On average how often do people apply for new credit cards?

Discussion in 'Newbies' started by TUMD, Dec 18, 2013.  |  Print Topic

  1. TUMD

    TUMD Silver Member

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    About how often on average do people apply for Credit Cards? My last batch was Chase Southwest Personal, Southwest Business and Citi AA Executive the first week of October and I was wondering how long I should wait for my next applications?
     
  2. cc1972

    cc1972 Silver Member

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    I do it about twice a year, but I'm in Canada and we don't get nearly as many and as generous offers as in the States.
     
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  3. iolaire
    Original Member

    iolaire Gold Member

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    Rick the frugal trave guy recommends/says that the inqieries fall off after 90 days, so I used to do it after that. I've slowed down but still use that as a guide and try to find a few to apply to when I am applying for another specific card.
     
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  4. TUMD

    TUMD Silver Member

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    Thanks guys! Going to start planning my next batch.
     
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  5. satman40

    satman40 Gold Member

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    Every 90 days, and do not forget to shut down the old ones every 270 days...

    With Chase the perk is only good once for that card, but WN Has 4 different cards...and so do many others...

    Citi is like an X Wife they just let you come back about anytime..
     
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  6. arshavin

    arshavin Silver Member

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    I had different experience with Citi. When I reapplied, I was declined. I called the reconsideration line, was told that I do not keep the card long enough, so was denied too. I have not touched Citi since last 6 months or so. Probably will try next year again and see what happens.
     
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  7. gconnery

    gconnery Silver Member

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    About every 3-4 months. Going a bit longer this time to let things age out, get a little more spend on some cards in bonus categories, let Christmas pass us by, and hit the 365+ day limit on when I cancelled my last Amex SPG Business card so I can apply again. Haven't been tempted by any of the current offers out of waiting so far--the good offers I've seen, like the Amex PRG, I'm not able to apply for as a current Amex Green cardholder. Planning to fix that post/during my next Amex application cycle, but it won't be until 90 days after that that I'm elegible again. So probably Sept - Jan - April/May.
     
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  8. jbcarioca
    Original Member

    jbcarioca Gold Member

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    Obviously the bloggers who get referral fees don't advocate waiting.
    FWIW, at least three major US card issuers include this attribute in their new account opening risk score:
    'number of credit inquiries within last 180 days'. The weights and trigger points for reducing the score vary among the three. Others probably do something like that too, but I have no personal knowledge of that.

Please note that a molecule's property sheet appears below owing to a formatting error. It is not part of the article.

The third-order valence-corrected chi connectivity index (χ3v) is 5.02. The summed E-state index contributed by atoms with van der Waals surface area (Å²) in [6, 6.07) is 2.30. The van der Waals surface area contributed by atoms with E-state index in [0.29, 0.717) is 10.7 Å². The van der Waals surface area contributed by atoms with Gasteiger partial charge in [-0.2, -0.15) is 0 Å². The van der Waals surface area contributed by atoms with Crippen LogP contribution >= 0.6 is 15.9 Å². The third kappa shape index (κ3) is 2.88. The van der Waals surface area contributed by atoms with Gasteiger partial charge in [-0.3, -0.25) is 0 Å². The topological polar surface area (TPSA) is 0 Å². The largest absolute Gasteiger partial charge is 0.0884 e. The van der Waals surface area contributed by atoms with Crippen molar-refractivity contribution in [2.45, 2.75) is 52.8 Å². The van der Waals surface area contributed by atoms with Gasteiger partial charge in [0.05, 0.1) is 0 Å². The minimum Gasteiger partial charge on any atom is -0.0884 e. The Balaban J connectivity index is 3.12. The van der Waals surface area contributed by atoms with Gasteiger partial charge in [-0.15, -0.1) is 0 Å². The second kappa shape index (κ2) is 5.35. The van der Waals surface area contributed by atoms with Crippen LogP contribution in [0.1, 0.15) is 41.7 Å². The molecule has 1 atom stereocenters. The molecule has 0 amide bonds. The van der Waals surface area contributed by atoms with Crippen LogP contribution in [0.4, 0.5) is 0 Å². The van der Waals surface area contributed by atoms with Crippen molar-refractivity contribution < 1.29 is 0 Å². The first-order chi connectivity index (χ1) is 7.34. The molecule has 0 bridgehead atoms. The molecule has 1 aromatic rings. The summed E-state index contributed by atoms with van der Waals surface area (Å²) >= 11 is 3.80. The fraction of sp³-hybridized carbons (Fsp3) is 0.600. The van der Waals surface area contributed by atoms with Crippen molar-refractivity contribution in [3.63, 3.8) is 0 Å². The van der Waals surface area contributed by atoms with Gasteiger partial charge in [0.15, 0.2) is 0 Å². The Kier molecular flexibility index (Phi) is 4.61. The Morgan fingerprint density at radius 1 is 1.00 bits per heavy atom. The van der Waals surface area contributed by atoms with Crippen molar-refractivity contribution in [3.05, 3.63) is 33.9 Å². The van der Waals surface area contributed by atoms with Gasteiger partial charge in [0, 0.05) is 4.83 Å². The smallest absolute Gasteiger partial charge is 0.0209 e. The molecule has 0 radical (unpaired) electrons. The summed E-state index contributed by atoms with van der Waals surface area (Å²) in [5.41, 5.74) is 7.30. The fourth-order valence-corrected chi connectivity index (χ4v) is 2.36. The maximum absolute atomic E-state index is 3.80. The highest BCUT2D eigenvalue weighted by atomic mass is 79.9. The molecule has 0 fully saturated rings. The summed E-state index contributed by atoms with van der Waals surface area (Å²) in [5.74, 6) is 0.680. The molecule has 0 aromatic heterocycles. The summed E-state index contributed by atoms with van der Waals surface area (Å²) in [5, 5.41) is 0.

Next, almost all large issuers also do an imputed profitability prediction and some reject applications that fail to meet their criteria. At least two of those are among the issuers commonly discussed in these threads as ones that sometimes reject and/or ban people whose behavior does not meet their criteria. Among the attributes that trigger such decisions are:
    'number of accounts which both opened and closed within xx months'. xx is often 18, but varies widely.
    'number of accounts that met rewards/opening incentive thresholds and closed within xx months of event'
    Both of those and other similar ones apply to internal account opening/using activity only.
    A fair number of second-tier issuers have far less comprehensive decision criteria. Of those that do have, their own marketing staff and Account reps for third party referrals are rarely, if ever, informed of those criteria because their processes are highly proprietary. CSR's, including credit decisioners also generally do not know about these.
    People who generate high profitability and manage to maintain decent credit records are often allowed overrides of these rules, so long as the good results have been with inhouse accounts.
    NOTE: always remember that business cards and consumer cards do NOT operate with the same policies, regulations or laws. All these comments apply to consumer cards, not business ones. Business cards are far less consistent than are consumer ones.
     
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  9. satman40

    satman40 Gold Member

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    Citi seems to want me back when we book an AA reservation.

    A lot of this has to do with your Credit Score,

    Keep an eye on it, they sure do.

    It helps to have a business checking account with Chase, show them the money, and they will show you the Love.
     
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  10. TUMD

    TUMD Silver Member

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    Does a business credit card inquiry count the same as a personal inquiry? Also, have people had success with applying for an AA Business and AA Gold at the same time, or US Airways Personal and Business at the same time?
     
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  11. WhiteDesert

    WhiteDesert Silver Member

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    I've been spending a lot of thought and energy on establishing a sustainable milepoint earning process* that doesn't require a lot of card churning and doesn't require any manufactured spend, but which still keeps my balances growing. As such, I've dropped down to one churn a year and will probably keep that going for a while.